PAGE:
June 24, 2016; Silver City, NM: In the Harlan Hall Science Laboratory, an exuberant group of teens gathered for their next adventure into science at Western New Mexico University (WNMU). Today, they studied disease and infection as part of a rigorous week-long Summer Math and Science Healthcare (SMASH) Academy, one of three free summer academies offered this year by FORWARD New Mexico.
SMASH participant Niklas “Nik” Neave, 13, a freshman at Lordsburg High School, found the Academy’s focus on math challenging. Neave said, “I liked the tour of the WNMU campus; I’ve never been to a university campus before.”
SMASH Academy immerses high school freshmen in the different aspects of health care while brushing up on essential academic skills for pursuing medical careers. FORWARD NM with the participation of Western New Mexico University, Hidalgo Medical Services and Gila Medical Regional Services along with many other local sponsors make possible SMASH, and two other summer academies, to assist in closing the health care provider gap that rural New Mexico suffers from by “growing our own.”
This year, the summer academies are sponsored in part by the Freeport-McMoRan Foundation and the McCune Charitable Foundation.
By nurturing local students’ interests in health careers starting in junior high school and ferrying them through the academic process as well as working closely with colleges and universities to increase the number of regional students who enter and graduate from health related disciplines, FORWARD NM hopes successful students will return to the region to practice medicine.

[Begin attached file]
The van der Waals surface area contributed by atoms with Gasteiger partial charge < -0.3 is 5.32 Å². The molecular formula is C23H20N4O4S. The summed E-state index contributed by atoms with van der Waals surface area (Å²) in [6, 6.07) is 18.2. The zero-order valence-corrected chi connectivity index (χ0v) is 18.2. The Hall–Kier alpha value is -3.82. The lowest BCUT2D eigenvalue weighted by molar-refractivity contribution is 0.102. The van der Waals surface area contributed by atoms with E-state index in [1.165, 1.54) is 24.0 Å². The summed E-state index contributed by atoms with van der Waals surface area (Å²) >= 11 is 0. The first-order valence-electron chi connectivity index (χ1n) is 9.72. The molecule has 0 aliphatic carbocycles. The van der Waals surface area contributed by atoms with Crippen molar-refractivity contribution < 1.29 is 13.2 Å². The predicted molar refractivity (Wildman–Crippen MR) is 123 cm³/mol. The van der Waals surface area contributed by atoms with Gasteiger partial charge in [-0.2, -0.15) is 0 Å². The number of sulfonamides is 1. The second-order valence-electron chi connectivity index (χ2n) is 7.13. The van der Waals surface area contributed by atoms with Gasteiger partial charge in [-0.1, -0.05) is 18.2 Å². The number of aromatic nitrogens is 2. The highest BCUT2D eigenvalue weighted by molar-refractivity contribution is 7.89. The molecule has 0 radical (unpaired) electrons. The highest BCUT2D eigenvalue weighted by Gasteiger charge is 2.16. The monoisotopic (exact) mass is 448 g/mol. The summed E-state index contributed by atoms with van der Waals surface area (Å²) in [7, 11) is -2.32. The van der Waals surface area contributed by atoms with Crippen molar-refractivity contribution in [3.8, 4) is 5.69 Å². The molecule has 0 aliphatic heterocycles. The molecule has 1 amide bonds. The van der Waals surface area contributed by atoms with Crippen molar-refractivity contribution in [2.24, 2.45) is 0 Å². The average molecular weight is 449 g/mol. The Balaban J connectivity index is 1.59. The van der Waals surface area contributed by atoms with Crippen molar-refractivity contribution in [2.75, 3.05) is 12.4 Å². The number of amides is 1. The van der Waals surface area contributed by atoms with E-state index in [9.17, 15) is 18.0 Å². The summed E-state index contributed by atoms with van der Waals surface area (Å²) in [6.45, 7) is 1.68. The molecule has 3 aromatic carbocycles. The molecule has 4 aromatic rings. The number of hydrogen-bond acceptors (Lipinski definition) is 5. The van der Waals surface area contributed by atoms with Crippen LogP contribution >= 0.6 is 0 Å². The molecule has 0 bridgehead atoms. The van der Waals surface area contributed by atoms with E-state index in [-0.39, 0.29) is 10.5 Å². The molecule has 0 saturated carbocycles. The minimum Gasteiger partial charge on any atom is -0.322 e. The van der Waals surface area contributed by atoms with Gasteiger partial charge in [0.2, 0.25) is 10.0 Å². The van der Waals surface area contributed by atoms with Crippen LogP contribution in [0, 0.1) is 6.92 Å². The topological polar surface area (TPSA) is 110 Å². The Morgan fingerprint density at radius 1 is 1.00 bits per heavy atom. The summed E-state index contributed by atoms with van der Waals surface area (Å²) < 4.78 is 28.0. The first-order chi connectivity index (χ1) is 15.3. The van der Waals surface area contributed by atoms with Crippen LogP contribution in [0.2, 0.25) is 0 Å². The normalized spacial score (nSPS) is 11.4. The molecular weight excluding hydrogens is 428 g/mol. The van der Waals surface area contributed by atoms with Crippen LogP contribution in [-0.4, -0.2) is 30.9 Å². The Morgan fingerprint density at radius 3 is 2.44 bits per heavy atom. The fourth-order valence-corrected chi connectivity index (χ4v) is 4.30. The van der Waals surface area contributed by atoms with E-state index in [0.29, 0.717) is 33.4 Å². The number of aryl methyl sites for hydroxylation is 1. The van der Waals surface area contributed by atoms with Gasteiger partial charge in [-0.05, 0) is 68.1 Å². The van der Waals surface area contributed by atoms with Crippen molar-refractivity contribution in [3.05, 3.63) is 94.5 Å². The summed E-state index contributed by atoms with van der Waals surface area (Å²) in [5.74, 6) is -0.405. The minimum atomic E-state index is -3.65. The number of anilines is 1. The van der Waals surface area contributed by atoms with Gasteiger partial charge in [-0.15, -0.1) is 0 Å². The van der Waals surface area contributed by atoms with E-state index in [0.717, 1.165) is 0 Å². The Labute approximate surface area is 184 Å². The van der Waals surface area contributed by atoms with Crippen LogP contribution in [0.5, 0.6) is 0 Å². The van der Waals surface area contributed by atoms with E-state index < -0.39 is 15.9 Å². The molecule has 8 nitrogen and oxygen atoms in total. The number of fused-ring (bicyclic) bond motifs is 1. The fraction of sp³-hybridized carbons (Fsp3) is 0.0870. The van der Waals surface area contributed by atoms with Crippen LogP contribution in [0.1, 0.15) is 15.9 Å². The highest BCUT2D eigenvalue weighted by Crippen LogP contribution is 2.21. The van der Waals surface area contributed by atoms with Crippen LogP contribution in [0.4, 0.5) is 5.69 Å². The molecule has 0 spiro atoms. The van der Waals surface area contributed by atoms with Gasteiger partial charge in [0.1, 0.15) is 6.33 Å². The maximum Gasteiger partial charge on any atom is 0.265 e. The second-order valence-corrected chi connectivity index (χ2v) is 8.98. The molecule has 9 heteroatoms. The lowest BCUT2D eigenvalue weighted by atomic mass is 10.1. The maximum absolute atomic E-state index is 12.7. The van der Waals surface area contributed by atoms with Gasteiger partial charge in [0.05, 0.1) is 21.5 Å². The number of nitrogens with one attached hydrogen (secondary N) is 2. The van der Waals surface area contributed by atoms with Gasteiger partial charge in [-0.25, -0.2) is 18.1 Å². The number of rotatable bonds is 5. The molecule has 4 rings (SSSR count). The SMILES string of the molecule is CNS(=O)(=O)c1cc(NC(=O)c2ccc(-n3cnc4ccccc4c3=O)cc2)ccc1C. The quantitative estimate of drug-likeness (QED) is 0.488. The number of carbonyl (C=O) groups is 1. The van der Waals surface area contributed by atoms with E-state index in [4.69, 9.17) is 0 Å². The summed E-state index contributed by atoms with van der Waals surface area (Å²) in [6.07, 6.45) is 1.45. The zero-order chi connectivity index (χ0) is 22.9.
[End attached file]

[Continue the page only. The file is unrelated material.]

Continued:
Studies have shown that rural students who enter the health care field, are and more likely to return to their roots to practice their chosen profession to the benefit the entire community.
Lead S.M.A.S.H. instructor, Ryan Holguin was impressed by the caliber of the students gathered from around southwest New Mexico. “They are well rounded students and very versed in math and science. Also, they are open to new ideas.”
Holguin added, “This year the students’ have very diverse healthcare career interests: social work, mental health, veterinary science, and even surgery.”
Misty Saiz, 14, is one of the students interested surgery. A freshman at Deming High School, Saiz said the summer academy “was challenging. It helped me more than I expected.” Saiz said the laboratory on human anatomy was her favorite and perfect for her chosen career in surgery.
Silver High freshmen Victoria Morales, 14, said “We’ve had lots of hands-on-learning and toured WNMU and the Hidalgo Medical Services Clinic.” Morales is considering studying to be a veterinarian.
Johnnalee Biddle, 13, and Bristan Lockett, 14, both Silver High freshmen, enjoyed the bacteria lab where students took swabs of their mouth and wiped it on a Petri dish to see what microscopic organisms grew.
Lockett plans to be an orthopedic surgeon and said, “Communicating with the other participants at the Academy helped me with my bedside manner.”
For more information on FORWARD NM contact Kellerman at (575) 534-0101 ext. 2114 or email: firstname.lastname@example.org. For more information on FORWARD NM visit http://www.swchi.org/FORWARD-nm.